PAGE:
The Death of a Salesman vividly portrays a life of a middle-class salesman who tries to achieve the American dream and realize his life hopes. Miller writes that, in Loman, he has attempted to personify certain values which civilized men, in the twentieth century, share. In Death of a Salesman, on the other hand, the work is not played as a thematic episode; the present and its action constantly overflow into the play. A conflict is created by the different between Willy’s expectations towards business and work and his treatment by the company he works for.
specifically for you
for only $16.05 $11/page
The brief basic plot of story
Willy is treated by the company and Howard Wagner as a common old-aged employee who lost his chance to reach career growth and opportunities. In the first place, Willy’s employer, Howard, is not presented as a negative character but as a man very like Willy himself, with the same narrow love for his family, the same love of gadgetry, the same empty friendliness. Thus, Miller underlines his negative attitude towards Willy and his achievements. Miller gives a special attention to the scene when Willy is fired. This is a critical moment in Willy’s life, as he goes in to plead for a New York job after spending thirty-four years on the road. It is the play’s most blatantly anti-business scene: “it’s a business, kid,” young Howard explains to old Willy just before he sacks him, “and everybody’s gotta pull his own weight.” (Miller 1544). This scene shows that treatment of Willy by his boss doffers greatly from his dreams and expectations.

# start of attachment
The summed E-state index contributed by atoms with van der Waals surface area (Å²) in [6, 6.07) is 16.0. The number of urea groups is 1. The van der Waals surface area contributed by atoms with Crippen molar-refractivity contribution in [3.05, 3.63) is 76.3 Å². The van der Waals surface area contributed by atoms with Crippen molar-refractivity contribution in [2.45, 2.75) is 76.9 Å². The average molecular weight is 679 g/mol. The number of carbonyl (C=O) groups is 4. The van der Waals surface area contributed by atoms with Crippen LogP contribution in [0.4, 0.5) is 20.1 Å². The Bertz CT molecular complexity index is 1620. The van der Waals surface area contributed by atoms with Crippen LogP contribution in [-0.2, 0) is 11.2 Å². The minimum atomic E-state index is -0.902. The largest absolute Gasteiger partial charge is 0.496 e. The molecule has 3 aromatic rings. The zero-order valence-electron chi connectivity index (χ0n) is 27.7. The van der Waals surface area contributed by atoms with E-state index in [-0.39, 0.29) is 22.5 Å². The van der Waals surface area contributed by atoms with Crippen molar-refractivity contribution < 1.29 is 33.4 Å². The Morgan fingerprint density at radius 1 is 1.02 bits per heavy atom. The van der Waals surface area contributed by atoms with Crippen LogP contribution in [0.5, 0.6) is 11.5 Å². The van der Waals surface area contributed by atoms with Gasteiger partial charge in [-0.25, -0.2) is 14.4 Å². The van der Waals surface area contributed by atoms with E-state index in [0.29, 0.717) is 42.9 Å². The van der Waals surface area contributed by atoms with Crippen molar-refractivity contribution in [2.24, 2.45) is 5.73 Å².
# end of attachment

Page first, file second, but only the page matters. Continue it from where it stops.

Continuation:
Willy perceives himself as a successful businessman who has reached social recognition and achieves his dream. Willy’s dream is the American dream of success. The American dream means the perfect world out there somewhere. Willy’s expectations are based on ideals of prosperity and wealth, money and high social position. “Willy’s plea for loyalty and humane treatment–“you can’t eat the orange and throw the peel away–a man is not a piece of fruit!” (Miller 1545). Willy, however, chooses to remember that it was Linda who persuaded him to remain a salesman, but we have only his rationalizing memories of the event. His quick acquiescence to Linda’s position reveals that Linda functions primarily as an echo of Willy’s own position; she embodies his need for security even at the price of mediocrity. Ironically, Willy assures Linda that she is his “foundation and support,” and to a large extent she is, for her existence testifies to Willy’s domestic success. The house, appliances, cars and insurance prove that Willy has achieved the necessary social status in a society which confuses a facade for substance. Ben, on the other hand, represents Willy’s dreams of financial success through ruthless strength: “The man knew what he wanted and went out and got it.” (Miller 1540). Willy was not willing or able to take the risks that great success demanded; therefore, he magnifies the cunning required and dangers faced—from the darkest jungles of Africa to the arctic terrors of Alaska—in order to justify his own hesitations and failures.
In sum, Miller vividly portrays that life troubles and grievances faced by Willy is a result of his false perception of social status and his life success. He shows that Willy is rejected by Howard Wagner who sees him as the unpromising old-aged salesman who lost his chance to achieve career growth and personal success.
Miller, A. “Death of a Salesman”. in Literature, An Introduction to Reading and Writing, 7th edition. Edgar V Roberts and Henry E Jacobs. Prentice Hall; 3 edition, 2005. pp. 1505-1569